Another important improvement Apple claims is a boost to the chip's memory bandwidth. As we've discussed in the past, memory bandwidth is a major bottleneck when it comes to running models. In many cases, AI model performance is limited more by the speed of the memory than by FLOPS or OPS. This is why we've seen GPU makers pushing for faster and higher density HBM configurations in the datacenter – but the same applies to running AI models on consumer electronics.

And while not mentioned in Apple's marketing materials, netizens digging through Apple's Xcode 15.4 release candidate found references to Arm's Scalable Matrix Extensions (SME), which should also help to speed up machine learning workloads.

So what happened?

There's a lot that we still don't know and probably won't know until the M4 makes its way to the Mac. But that doesn't mean we don't have our theories about why Apple pushed the chip out so quickly after the M3.

Some have speculated that the move to TSMC's second-gen 3nm process tech may have necessitated a redesign on Apple's part. This may well be true. But as one of TSMC's hero customers, Apple would have been made aware of this very early on. Remember, designing a chip does not happen overnight and is an incredibly expensive endeavor – especially on bleeding-edge process nodes like we're talking about here.

As such, we don't find this to be all that satisfying an explanation. Knowing this was coming, why would Apple launch the M3 and M4 in such quick succession? I guess we'll have to wait until WWDC and see if the M3 Ultra makes an appearance, or if Apple opts to jump to the M4 Pro/Max/Ultra across the board over the course of the year.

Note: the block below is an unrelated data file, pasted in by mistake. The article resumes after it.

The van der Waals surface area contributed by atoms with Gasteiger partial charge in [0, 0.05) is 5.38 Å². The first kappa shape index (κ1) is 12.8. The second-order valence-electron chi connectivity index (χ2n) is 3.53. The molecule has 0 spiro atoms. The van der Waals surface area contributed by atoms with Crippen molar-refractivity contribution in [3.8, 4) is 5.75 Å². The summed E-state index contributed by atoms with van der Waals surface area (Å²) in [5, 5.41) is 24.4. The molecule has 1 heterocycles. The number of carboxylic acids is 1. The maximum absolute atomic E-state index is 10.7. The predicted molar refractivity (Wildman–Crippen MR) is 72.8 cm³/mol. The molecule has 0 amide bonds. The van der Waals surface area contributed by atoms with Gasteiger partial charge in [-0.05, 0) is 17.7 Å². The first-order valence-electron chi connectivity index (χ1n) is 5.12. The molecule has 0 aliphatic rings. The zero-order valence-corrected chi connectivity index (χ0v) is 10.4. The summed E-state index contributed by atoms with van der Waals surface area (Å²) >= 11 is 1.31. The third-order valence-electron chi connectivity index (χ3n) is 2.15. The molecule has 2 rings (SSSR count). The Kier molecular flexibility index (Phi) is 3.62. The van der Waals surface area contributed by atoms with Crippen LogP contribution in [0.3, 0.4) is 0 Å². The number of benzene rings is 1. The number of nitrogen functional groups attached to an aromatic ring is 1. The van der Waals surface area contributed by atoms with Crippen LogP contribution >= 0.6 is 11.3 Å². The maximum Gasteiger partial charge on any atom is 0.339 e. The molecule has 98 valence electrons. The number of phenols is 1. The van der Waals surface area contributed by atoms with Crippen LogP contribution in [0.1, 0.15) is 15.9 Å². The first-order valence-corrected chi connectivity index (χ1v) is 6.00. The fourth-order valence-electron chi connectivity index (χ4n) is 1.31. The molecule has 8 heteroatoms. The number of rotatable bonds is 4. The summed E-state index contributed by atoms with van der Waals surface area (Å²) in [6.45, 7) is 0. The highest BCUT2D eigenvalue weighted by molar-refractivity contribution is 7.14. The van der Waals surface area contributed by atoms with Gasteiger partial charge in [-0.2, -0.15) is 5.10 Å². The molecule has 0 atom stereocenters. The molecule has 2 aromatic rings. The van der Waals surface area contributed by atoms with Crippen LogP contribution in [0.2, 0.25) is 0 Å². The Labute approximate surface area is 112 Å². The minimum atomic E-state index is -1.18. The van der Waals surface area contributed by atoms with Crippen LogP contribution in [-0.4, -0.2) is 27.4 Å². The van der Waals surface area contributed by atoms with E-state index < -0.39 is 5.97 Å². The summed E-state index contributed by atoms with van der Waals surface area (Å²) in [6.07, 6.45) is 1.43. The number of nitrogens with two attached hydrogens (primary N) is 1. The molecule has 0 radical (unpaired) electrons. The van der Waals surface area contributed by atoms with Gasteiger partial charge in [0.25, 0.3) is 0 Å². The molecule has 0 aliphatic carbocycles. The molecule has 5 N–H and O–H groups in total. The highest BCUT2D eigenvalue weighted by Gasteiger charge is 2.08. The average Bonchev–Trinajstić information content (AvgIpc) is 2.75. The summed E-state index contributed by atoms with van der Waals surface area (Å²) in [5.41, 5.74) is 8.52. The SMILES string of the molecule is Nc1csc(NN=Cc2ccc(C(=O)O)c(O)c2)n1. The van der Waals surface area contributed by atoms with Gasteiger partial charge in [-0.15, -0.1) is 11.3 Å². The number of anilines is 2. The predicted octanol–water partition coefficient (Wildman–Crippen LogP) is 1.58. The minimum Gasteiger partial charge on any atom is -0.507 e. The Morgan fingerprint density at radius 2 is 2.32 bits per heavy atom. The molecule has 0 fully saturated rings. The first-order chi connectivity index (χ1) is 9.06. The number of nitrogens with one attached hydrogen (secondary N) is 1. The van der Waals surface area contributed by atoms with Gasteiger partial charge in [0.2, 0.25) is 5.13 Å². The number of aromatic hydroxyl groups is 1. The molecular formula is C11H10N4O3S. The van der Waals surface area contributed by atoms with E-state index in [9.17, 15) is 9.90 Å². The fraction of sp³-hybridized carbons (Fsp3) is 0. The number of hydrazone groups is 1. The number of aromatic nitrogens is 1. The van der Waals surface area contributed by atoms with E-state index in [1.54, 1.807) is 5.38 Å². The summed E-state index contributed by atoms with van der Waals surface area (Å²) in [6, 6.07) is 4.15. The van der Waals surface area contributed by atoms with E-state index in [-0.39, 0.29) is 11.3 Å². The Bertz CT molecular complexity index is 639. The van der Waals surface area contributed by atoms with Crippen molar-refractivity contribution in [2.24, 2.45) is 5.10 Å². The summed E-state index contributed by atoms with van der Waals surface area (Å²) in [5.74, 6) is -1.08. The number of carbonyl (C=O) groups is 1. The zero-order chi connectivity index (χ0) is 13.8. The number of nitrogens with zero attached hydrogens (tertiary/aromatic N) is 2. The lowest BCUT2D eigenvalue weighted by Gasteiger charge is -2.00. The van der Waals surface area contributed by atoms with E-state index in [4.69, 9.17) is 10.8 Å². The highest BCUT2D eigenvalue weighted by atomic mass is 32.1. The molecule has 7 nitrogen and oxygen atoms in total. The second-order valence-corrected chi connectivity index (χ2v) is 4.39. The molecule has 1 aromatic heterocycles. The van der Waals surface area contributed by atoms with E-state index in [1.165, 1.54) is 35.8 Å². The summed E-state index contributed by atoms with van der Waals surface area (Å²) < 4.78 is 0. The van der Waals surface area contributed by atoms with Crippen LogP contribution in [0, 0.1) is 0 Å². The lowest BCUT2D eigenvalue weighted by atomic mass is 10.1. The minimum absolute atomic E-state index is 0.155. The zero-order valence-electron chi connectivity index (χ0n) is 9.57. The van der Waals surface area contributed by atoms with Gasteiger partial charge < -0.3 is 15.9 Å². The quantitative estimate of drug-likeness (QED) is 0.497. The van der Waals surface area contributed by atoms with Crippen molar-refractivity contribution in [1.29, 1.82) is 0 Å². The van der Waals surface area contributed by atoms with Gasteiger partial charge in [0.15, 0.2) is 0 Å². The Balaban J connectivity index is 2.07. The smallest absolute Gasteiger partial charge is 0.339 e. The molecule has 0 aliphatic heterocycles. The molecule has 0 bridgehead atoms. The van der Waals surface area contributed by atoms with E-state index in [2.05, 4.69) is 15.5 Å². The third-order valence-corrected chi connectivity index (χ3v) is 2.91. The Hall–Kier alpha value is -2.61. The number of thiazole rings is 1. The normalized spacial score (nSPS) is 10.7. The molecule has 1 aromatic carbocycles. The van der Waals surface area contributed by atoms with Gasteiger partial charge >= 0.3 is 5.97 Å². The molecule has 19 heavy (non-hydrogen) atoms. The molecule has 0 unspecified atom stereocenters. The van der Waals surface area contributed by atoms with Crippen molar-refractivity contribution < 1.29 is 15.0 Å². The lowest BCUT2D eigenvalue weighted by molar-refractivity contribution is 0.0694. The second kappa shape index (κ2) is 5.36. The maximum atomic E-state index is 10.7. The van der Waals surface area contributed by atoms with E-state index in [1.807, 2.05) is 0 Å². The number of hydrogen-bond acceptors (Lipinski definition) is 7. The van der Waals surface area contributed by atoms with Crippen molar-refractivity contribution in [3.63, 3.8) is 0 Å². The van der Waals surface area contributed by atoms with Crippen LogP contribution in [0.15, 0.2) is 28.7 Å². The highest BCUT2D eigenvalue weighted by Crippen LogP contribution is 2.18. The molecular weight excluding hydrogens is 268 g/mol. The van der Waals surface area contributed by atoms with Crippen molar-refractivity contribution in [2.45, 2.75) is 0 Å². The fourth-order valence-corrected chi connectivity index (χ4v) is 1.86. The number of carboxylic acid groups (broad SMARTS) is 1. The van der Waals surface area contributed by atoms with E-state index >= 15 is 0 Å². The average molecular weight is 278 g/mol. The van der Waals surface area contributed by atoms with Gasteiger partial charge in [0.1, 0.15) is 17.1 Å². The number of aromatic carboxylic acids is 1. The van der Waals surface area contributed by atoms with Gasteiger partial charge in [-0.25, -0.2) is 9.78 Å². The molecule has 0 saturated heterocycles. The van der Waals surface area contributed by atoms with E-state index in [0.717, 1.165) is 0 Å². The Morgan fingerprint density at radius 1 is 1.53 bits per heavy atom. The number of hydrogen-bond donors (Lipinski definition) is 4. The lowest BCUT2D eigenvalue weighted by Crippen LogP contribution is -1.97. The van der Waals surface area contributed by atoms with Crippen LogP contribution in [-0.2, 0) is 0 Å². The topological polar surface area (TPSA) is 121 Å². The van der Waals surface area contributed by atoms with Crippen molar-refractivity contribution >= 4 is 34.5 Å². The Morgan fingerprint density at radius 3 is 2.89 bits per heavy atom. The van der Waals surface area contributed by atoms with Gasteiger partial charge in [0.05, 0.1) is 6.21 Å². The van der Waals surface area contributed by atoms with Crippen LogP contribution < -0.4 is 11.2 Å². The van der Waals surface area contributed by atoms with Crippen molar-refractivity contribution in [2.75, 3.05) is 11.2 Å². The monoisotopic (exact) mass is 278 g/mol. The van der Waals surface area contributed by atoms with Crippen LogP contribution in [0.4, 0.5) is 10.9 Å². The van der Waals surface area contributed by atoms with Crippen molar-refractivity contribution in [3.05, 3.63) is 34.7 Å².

Another possibility has to do with a particularly nasty vulnerability recently uncovered in Apple's current crop of SoCs. The bug, dubbed GoFetch, exploits the use of data memory-dependent prefetchers (DMPs) to leak cryptographic keys. We've got a full write up on GoFetch, which you can find here. DMP can be disabled on the M3, but as researchers pointed out, doing so will likely degrade performance significantly.

It's not clear whether the M4 offers any hardware level mitigations to the GoFetch vulnerability – the development timelines for these kinds of chips would suggest not – but we can't rule it out.

The more likely reason is that Intel, AMD, and Qualcomm's next-gen chips may have Apple worried. To be clear, a look through the Geekbench browser shows that the M3 – along with its Pro and Max siblings – is still a very competitive little chip. However, CEO Tim Cook now has investors breathing down his neck wondering how he missed the boat on this whole AI thing.

In the past, the metrics folks cared about were single and multi-core CPU and GPU performance. In the AI age, all anyone wants to hear about – well the investors anyway; we suspect the average Joe couldn't care less – is FLOPS and OPS.

As we mentioned before, NPU performance has become the metric to beat in the AI PC arena, where Microsoft has set a target of 40 TOPS. Obviously, Apple isn't beholden to this mark. It can decide for itself what a good target is.

But Apple's failure to compete on this metric could lead to AI app developers prioritizing Windows devices over Macs, which could end up making the aluminum-clad systems less attractive to consumers. That not only means smaller profits from device sales, but less app revenue too – which we're sure will really get investors' blood boiling.

As for those weighing an Apple Silicon Mac, the best advice we can give is to wait. Worst-case scenario, the M4 ends up being a marginal upgrade over the M3 with much of the advantage weighted toward AI apps – which you may or may not care about at this point. If that happens, history tells us you'll be able to pick up a last-gen Mac at a pretty steep discount. ®

Editor's note: This article was updated to include the Arm architecture version of the M4 and its core configuration.